Living in the Moment

Recently a life coach challenged me to begin learning how to live in the moment and to see God in those moments.  That challenge led me to reading the following book and to consider living the reflective life in the moment.  How many times since my husband went to heaven have I been unable to see the gifts of the present moments in my life?  I’m realizing that I don’t want life to just pass me by without my seeing what God is doing in my life through those that He puts into my life every day.  Not only that, but I want to truly desire to embrace those gifts and reap the blessings of those sacred moments from Him.

Excerpt from Seeing What is Sacred by Ken Gire:

The reflective life is a life that is attentive, receptive, and responsive to what God is doing in us and around us.  It’s a life that asks God to reach into our heart, allowing Him to touch us there, regardless of the pleasure it excites or the pain it inflicts.  It’s a life that reaches back, straining to touch the hem of Christ’s garment, allowing Him to turn and call us out of the crowd, regardless of how humiliating it is to stand before Him or how uncertain we are as to what He will say.

Regardless of the uncertainty, we can be certain of this: the words He speaks are words of life.  That is why we must reach for them, receive them, and respond to them.  Whatever they may say, however they may sound, whatever implications they may have for our lives, the words that proceed from His mouth offer life to our souls.

Those words are how our relationship with God grows.

Living reflectively is how we receive them.

The life we have been given can’t be bought or bargained for.  It is a gift.  Every good and perfect gift comes from above, James tells us, coming down from the Father of lights in whom there is no variation or shifting shadow (James 1:17).  If our day is indeed a gift from God, something of the Giver should be evident within that gift.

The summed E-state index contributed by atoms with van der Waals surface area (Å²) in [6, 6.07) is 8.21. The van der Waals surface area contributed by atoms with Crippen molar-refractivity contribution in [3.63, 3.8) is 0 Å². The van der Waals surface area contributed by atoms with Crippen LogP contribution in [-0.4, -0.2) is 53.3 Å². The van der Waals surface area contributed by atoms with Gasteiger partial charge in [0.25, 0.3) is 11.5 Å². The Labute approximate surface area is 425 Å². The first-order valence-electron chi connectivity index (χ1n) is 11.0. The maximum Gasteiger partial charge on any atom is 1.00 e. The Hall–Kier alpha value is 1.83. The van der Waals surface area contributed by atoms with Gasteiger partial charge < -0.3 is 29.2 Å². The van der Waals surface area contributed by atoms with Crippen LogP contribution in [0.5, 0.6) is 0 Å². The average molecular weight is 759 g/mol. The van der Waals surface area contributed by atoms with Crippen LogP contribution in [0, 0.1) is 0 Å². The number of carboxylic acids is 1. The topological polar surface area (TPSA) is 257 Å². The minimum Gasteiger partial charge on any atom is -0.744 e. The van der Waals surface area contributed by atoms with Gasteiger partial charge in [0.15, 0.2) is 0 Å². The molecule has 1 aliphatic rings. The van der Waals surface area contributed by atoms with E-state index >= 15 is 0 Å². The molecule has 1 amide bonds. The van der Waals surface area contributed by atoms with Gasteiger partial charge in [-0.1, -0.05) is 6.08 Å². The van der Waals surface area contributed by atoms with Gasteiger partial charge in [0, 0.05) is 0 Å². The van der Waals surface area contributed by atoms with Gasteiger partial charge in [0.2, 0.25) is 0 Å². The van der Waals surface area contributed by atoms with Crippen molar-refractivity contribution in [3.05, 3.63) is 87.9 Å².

Abraham Heschel said, “There is a unique kind of transparence about things and events.  The world is seen through, and no veil can conceal God completely.  So the pious man is ever alert to see behind the appearance of things a trace of the divine, and thus his attitude toward life is one of expectant reverence.”

It is a great loss that we awake to so many gifts on a given day, not only without opening them, but without knowing they are even there for us to open.  When each of us awakes, it should be with a splash-of-cold-water-in-the-face awareness that it has been given me another day to live.  To me.  To others that gift has been withheld.  The sun rises, but their eyes will forever be closed to its light, its beauty, its blessings.  But to me another day, for whatever reason, has been given.  Another day to give gifts and to receive them.  To love and be loved.  To embrace God through the moments of my day, and through those moments to be embraced by Him.

Each new morning that God’s mercies dawn on us with the gift of another day, we should greet that day with an attitude of expectant reverence, as one kneeling to receive the sacrament of some holy communion, for truly, it is.

2 responses

    • Now to just remember every morning when I open my eyes that today is a gift and to look for all the gifts of the moments of that day! Thank you for reading and for commenting, FlowerLady.


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